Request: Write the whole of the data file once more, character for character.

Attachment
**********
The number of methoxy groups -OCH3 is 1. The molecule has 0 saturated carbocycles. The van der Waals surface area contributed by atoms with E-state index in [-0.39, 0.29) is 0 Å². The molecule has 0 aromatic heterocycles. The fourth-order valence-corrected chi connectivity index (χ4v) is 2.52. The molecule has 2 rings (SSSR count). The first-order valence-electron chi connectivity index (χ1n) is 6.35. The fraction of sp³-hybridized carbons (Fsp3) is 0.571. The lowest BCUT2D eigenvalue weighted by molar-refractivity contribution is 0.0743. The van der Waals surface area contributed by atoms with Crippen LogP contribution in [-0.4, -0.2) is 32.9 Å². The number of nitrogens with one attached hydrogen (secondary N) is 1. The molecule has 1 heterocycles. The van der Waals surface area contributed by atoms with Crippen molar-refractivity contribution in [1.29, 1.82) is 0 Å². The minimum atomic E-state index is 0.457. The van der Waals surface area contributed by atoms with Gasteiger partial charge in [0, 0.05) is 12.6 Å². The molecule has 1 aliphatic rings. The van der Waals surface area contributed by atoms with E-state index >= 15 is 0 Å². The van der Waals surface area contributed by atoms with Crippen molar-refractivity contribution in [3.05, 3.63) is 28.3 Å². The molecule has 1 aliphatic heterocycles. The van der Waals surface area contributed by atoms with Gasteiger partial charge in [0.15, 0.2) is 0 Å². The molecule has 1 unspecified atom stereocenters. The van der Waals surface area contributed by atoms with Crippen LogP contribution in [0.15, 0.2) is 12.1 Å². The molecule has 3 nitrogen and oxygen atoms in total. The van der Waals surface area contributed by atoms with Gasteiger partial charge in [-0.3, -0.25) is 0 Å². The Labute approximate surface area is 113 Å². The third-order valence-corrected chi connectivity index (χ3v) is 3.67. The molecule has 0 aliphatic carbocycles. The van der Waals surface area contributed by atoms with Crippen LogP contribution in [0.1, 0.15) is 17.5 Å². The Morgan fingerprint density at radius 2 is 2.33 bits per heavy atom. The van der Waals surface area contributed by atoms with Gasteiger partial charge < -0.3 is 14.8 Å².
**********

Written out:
The number of methoxy groups -OCH3 is 1. The molecule has 0 saturated carbocycles. The van der Waals surface area contributed by atoms with E-state index in [-0.39, 0.29) is 0 Å². The molecule has 0 aromatic heterocycles. The fourth-order valence-corrected chi connectivity index (χ4v) is 2.52. The molecule has 2 rings (SSSR count). The first-order valence-electron chi connectivity index (χ1n) is 6.35. The fraction of sp³-hybridized carbons (Fsp3) is 0.571. The lowest BCUT2D eigenvalue weighted by molar-refractivity contribution is 0.0743. The van der Waals surface area contributed by atoms with Crippen LogP contribution in [-0.4, -0.2) is 32.9 Å². The number of nitrogens with one attached hydrogen (secondary N) is 1. The molecule has 1 heterocycles. The van der Waals surface area contributed by atoms with Crippen molar-refractivity contribution in [1.29, 1.82) is 0 Å². The minimum atomic E-state index is 0.457. The van der Waals surface area contributed by atoms with Gasteiger partial charge in [0, 0.05) is 12.6 Å². The molecule has 1 aliphatic rings. The van der Waals surface area contributed by atoms with E-state index >= 15 is 0 Å². The van der Waals surface area contributed by atoms with Crippen molar-refractivity contribution in [3.05, 3.63) is 28.3 Å². The molecule has 1 aliphatic heterocycles. The van der Waals surface area contributed by atoms with Gasteiger partial charge in [0.15, 0.2) is 0 Å². The molecule has 1 unspecified atom stereocenters. The van der Waals surface area contributed by atoms with Crippen LogP contribution in [0.15, 0.2) is 12.1 Å². The molecule has 3 nitrogen and oxygen atoms in total. The van der Waals surface area contributed by atoms with Gasteiger partial charge in [-0.3, -0.25) is 0 Å². The Labute approximate surface area is 113 Å². The third-order valence-corrected chi connectivity index (χ3v) is 3.67. The molecule has 0 aliphatic carbocycles. The van der Waals surface area contributed by atoms with Crippen LogP contribution in [0.1, 0.15) is 17.5 Å². The Morgan fingerprint density at radius 2 is 2.33 bits per heavy atom. The van der Waals surface area contributed by atoms with Gasteiger partial charge < -0.3 is 14.8 Å².